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* In the reaction between sodium thiosulfate solution and dilute hydrochloric acid, yellow sulfur (S(s)) is formed in the flask: 2HCl (aq) + Na2S2O3 (aq) --> 2NaCl (aq) + SO2 (g) + S (s) + H2O (l)  * In this experiment, I decide to alter the concentration of sodium thiosulfate by constantly increasing the concentration of sodium thiosulfate, the concentration of hydrochloric acid however is remained the same. My prediction is, the higher the concentration of sodium thiosulfate is, and the less time taken for the cross to stop being seen is. This should be because higher concentration of sodium thiosulfate will result the yellow sulfur precipitate to be formed more quickly.
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* Method: * Apparatus: * 20 ml methanol CH3OH 99.5%. * 20 ml ethanol C2H5OH 95.0%. * 20 ml propan-1-ol C3H7OH 98%. * 20 ml butan-1-ol C4H9OH 99%. * 20 ml octan-1-ol C8H17OH 94%. * 3 x Pyrex test tubes. * A Bunsen burner. * A tripod. * Metal thermometer (Uncertainty: � 0.05 oC). * 50 ml burette (Uncertainty: � 0.500 ml). * A funnel. * A marker pen. * 2 x Retort stands. * 2 x clamps and bosses. * Risk assessment: * The procedure uses poisonous and highly flammable alcohols. Notably, suggested by Department of Chemistry - Imperial College London (2006)
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Question: What is the relationship between pressure and temperature of a gas filled container with constant volume and number of moles?
Click on weblink 3.2 the simulation on the right will appear. In this simulation one can set the parameters as per desire. For this experiment we need to set the volume and number of moles constant. Three trials are done for accuracy. For the first trial, we need to set the volume constant. The volume will remain set to the default value. Then pump 100 heavy species particle in the container and keep them the same until the next trial. The temperature will automatically go to 300K, remove heat to lower the temperature to 150K.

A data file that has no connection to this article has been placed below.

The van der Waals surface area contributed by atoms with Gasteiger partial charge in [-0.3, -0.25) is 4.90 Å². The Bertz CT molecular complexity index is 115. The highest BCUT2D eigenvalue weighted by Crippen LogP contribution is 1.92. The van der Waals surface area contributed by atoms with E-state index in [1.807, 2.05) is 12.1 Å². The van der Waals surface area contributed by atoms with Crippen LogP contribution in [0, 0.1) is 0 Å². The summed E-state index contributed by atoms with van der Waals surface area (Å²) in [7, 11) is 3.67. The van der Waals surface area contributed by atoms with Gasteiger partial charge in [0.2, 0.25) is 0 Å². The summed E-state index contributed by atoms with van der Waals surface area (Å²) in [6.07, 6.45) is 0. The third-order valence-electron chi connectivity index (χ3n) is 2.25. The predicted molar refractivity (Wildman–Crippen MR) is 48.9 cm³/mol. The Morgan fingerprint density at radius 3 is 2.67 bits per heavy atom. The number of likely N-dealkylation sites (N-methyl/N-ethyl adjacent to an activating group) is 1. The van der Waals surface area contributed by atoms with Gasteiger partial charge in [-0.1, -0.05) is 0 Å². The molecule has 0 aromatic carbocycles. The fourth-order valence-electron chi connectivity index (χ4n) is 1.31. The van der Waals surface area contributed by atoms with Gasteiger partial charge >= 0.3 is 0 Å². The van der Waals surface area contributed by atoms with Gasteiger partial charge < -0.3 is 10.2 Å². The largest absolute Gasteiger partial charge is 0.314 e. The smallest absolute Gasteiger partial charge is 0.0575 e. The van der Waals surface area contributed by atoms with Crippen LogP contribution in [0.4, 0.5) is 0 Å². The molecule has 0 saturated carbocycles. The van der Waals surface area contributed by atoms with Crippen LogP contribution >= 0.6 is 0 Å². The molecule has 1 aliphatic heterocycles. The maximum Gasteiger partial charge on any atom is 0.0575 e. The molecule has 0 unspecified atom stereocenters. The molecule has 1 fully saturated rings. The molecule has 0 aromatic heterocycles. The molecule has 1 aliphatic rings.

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We measured the change of temperature of two reactions to determine the enthalpy change of the third. We first theoretically calculated the enthalpy and then performed experiments.
(-286 - (-230) = 56 Reaction 2:NaOH + NH4OH ==> NH3 + H2O Net ionic equation: NH4+ + OH- ==> NH3 + H2O Theoretical H for reaction 2: -366 - (-362) = -4 Reaction 3:HCL + NH3 ==> NH4Cl Net ionic equation: NH3 + H+ + Cl- ==> NH4+ + Cl- Theoretical H for reaction 3: -247-(-299)=52 Therefore according to Hess's law 2 reactions are added to get the H of third R3= R1 + R2 52= 56 + -4 Further calculations:
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Materials: Top hand balance(1) Measuring cylinder 50cm3 (2, 1 per two chemicals [will wash after first use]) Measuring cylinder 10cm3 (1) Spatula (1) Calcium carbonate Calcium Sulphate Sugar Sodium Chloride Glass stirring rod (1) Notebook Data table Pencil, ruler, eraser Method: First my partner and I will collect all of our materials needed. (Listed above) Then we will select only one chemical to investigate first, and take 1cm3 of the chemical and place it into a 10cm3 measuring cylinder. Next, We will fill the 50cm3 measuring cylinder with 25cm3 of water After that, we will place the 1cm3 of our chosen chemical (already collected in step 2)
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Research Question Will increasing the temperature (C) of the rennin enzyme affect the rate of reaction (seconds) at which Pauls full cream milk solidifies?
 Contrary, decreasing the temperature would slow down the speed of particle collision so therefore the rate of reaction will also decrease. In this experiment, the rate of the reaction of rennin and milk will be tested. The temperature of rennin will vary from 25�C, 30�C; 35�C; 40�C; 45�C and the rate (time) at which the rennin causes the milk to solidify will be recorded as results. As temperature is a important factor for this experiment, experiment will be carried out at standard lab conditions and with a constant 25�C air temperature.